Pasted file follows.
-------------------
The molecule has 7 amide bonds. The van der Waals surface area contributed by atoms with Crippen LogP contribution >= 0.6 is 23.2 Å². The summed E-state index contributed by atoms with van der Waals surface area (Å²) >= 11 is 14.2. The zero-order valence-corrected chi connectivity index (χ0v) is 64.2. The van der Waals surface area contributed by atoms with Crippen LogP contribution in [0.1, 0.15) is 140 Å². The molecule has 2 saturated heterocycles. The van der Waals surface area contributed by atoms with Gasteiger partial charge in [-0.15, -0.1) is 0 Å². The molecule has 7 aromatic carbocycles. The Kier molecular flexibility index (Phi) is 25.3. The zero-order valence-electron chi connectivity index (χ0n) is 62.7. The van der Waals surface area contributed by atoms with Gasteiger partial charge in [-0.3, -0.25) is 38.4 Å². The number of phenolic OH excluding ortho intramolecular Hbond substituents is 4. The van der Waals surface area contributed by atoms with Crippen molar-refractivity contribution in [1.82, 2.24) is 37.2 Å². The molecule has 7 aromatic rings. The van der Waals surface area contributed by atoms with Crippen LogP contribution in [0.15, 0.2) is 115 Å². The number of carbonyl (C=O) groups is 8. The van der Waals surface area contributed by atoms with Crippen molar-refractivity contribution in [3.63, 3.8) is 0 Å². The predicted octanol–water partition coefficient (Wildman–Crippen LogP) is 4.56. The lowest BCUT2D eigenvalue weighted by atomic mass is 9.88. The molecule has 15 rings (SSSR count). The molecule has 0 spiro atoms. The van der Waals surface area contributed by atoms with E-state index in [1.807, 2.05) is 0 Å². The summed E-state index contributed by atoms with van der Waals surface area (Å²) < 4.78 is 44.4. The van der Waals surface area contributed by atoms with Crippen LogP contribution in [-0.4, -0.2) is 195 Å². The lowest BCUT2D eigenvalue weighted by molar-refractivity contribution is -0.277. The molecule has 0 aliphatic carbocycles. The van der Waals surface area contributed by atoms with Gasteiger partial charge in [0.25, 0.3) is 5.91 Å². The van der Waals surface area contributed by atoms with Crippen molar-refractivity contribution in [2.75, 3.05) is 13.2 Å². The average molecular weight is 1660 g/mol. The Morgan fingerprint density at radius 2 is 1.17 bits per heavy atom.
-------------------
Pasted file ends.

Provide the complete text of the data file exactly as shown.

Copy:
The molecule has 7 amide bonds. The van der Waals surface area contributed by atoms with Crippen LogP contribution >= 0.6 is 23.2 Å². The summed E-state index contributed by atoms with van der Waals surface area (Å²) >= 11 is 14.2. The zero-order valence-corrected chi connectivity index (χ0v) is 64.2. The van der Waals surface area contributed by atoms with Crippen LogP contribution in [0.1, 0.15) is 140 Å². The molecule has 2 saturated heterocycles. The van der Waals surface area contributed by atoms with Gasteiger partial charge in [-0.15, -0.1) is 0 Å². The molecule has 7 aromatic carbocycles. The Kier molecular flexibility index (Phi) is 25.3. The zero-order valence-electron chi connectivity index (χ0n) is 62.7. The van der Waals surface area contributed by atoms with Gasteiger partial charge in [-0.3, -0.25) is 38.4 Å². The number of phenolic OH excluding ortho intramolecular Hbond substituents is 4. The van der Waals surface area contributed by atoms with Crippen molar-refractivity contribution in [1.82, 2.24) is 37.2 Å². The molecule has 7 aromatic rings. The van der Waals surface area contributed by atoms with Crippen LogP contribution in [0.15, 0.2) is 115 Å². The number of carbonyl (C=O) groups is 8. The van der Waals surface area contributed by atoms with Crippen molar-refractivity contribution in [3.63, 3.8) is 0 Å². The predicted octanol–water partition coefficient (Wildman–Crippen LogP) is 4.56. The lowest BCUT2D eigenvalue weighted by atomic mass is 9.88. The molecule has 15 rings (SSSR count). The molecule has 0 spiro atoms. The van der Waals surface area contributed by atoms with E-state index in [1.807, 2.05) is 0 Å². The summed E-state index contributed by atoms with van der Waals surface area (Å²) < 4.78 is 44.4. The van der Waals surface area contributed by atoms with Crippen LogP contribution in [-0.4, -0.2) is 195 Å². The lowest BCUT2D eigenvalue weighted by molar-refractivity contribution is -0.277. The molecule has 0 aliphatic carbocycles. The van der Waals surface area contributed by atoms with Gasteiger partial charge in [0.25, 0.3) is 5.91 Å². The van der Waals surface area contributed by atoms with Crippen molar-refractivity contribution in [2.75, 3.05) is 13.2 Å². The average molecular weight is 1660 g/mol. The Morgan fingerprint density at radius 2 is 1.17 bits per heavy atom.